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Literature raises questions of war
Military spouse
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For me, there’s not much more appealing than curling up with a great novel for a few hours and losing myself to my imagination, immersing myself in someone else’s world.
I’m not picky about genre in general, and I enjoy quite a bit of non-fiction to balance out all of the time I spend living in fictional realities. So if there’s a kind of class that doesn’t intimidate me, it’s a reading intensive class. For this reason, the English class I’m in this semester seemed like it would be a breeze, but I hadn’t quite prepared myself for the content.
The class challenges students to look at war literature critically, from novels based on wars, to Shakespearean plays, to Churchill’s speeches. We’ve talked about the realities of war throughout time, along with the different ways wars have been described in literature. Of course we’ve talked about propaganda and freedom of the press, literature that seems to promote the idea of honor in war and literature full of disillusionment.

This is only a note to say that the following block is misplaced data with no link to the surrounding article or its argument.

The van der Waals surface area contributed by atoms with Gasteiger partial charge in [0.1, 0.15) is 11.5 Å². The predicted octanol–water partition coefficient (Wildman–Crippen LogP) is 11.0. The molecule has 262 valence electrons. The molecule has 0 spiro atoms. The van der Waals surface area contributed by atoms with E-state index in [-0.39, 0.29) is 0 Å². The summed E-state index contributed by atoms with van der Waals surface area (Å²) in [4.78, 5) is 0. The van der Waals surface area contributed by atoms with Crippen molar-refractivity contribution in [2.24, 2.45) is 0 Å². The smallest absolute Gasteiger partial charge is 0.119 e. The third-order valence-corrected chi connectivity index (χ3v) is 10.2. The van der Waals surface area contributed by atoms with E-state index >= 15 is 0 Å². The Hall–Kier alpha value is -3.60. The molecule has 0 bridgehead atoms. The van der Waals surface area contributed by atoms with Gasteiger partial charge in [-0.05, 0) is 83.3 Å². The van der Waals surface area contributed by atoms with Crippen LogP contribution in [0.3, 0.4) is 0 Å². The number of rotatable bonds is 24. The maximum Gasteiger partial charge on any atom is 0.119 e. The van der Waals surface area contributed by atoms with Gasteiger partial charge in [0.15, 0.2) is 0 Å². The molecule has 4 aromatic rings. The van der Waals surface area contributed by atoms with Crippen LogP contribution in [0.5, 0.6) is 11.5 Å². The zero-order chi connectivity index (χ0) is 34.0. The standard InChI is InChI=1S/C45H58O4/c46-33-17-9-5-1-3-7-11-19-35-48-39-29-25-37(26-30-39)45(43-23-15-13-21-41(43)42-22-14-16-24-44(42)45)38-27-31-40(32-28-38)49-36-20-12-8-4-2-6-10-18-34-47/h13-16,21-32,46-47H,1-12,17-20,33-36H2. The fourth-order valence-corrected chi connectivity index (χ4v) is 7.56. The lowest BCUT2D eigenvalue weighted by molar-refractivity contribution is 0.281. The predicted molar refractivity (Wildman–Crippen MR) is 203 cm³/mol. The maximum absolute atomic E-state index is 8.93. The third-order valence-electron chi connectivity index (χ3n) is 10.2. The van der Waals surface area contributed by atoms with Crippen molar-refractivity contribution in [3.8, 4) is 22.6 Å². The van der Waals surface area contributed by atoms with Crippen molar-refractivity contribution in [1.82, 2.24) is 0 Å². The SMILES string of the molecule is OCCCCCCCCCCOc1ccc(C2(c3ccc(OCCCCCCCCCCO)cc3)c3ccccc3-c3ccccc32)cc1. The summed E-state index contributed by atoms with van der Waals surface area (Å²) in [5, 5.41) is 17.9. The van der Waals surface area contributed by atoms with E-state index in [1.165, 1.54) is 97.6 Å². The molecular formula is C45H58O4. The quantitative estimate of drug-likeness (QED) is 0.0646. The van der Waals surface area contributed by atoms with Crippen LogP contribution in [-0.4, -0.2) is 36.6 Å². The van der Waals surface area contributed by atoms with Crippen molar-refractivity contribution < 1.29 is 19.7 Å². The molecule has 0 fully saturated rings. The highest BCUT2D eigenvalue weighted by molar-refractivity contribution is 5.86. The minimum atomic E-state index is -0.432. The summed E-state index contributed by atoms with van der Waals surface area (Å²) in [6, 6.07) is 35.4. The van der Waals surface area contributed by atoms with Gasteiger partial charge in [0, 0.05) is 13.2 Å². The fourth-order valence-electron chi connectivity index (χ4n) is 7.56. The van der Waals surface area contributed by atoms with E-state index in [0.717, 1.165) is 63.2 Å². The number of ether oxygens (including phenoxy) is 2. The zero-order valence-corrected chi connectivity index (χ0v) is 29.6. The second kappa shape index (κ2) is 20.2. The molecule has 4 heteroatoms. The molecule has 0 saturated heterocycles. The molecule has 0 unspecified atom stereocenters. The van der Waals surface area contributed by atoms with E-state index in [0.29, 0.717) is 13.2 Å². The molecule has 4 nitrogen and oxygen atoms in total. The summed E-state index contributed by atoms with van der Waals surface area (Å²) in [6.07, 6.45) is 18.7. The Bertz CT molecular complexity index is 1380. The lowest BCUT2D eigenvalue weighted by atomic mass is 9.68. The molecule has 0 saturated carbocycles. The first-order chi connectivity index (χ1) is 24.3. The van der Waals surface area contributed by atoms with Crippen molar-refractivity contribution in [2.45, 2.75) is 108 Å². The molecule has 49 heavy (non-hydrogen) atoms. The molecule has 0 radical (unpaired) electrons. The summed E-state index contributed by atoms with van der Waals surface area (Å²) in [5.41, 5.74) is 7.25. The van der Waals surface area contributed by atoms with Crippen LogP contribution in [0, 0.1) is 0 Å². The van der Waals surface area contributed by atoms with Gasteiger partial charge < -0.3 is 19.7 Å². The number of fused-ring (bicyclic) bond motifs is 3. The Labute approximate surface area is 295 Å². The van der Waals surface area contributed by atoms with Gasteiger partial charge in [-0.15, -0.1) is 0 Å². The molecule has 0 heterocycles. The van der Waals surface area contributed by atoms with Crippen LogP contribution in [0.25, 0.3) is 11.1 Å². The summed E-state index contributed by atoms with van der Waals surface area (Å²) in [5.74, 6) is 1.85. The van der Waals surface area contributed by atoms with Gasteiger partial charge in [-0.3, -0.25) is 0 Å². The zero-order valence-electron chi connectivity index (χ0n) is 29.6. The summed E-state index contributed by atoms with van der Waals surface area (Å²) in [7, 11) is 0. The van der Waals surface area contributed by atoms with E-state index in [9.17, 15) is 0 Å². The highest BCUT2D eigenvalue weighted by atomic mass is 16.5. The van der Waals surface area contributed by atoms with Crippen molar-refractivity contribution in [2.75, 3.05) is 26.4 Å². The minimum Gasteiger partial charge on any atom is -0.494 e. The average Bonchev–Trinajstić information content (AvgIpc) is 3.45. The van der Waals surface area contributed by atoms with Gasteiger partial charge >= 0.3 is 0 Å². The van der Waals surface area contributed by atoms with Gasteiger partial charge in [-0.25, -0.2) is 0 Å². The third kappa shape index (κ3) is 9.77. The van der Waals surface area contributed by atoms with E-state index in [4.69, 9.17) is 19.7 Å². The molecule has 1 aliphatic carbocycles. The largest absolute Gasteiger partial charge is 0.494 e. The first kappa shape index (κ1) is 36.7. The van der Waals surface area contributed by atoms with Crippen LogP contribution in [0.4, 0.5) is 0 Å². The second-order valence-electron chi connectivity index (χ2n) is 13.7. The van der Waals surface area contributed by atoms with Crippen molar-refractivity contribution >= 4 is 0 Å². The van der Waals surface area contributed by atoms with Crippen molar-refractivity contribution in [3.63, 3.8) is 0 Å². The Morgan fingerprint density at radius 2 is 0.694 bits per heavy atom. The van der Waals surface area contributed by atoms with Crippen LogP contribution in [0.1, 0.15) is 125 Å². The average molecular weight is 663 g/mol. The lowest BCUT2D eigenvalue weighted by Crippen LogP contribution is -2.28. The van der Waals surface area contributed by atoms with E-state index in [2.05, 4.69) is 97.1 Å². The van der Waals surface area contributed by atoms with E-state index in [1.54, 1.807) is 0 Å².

This kind of content has been a bit more difficult to get through than I’d expected. My husband made the decision to enlist for the same reasons many soldiers have throughout history, out of a sense of duty to their country — not for health or education benefits or job security, though of course we’re thankful for those things — but because he believes every capable man ought to serve his time. It’s not a modern idea. It can be seen throughout history. The rush of enlistment following Sept. 11, 2001, is a perfect example of that kind of unifying patriotism.
Challenged to look at the idea of patriotism critically, understanding the effects of propaganda and promoted ideas of honor and glory, I’ve done a lot of thinking. But even after so much study and reading and thought, I can’t find it in me to regret our decision to commit to this lifestyle. We’re just doing what those who came before us did — only more safely. And even if I don’t always agree with decisions made, I’m still proud to be an American. Still proud to have a husband serving in our military. Still pledging allegiance to the flag and still meaning it.
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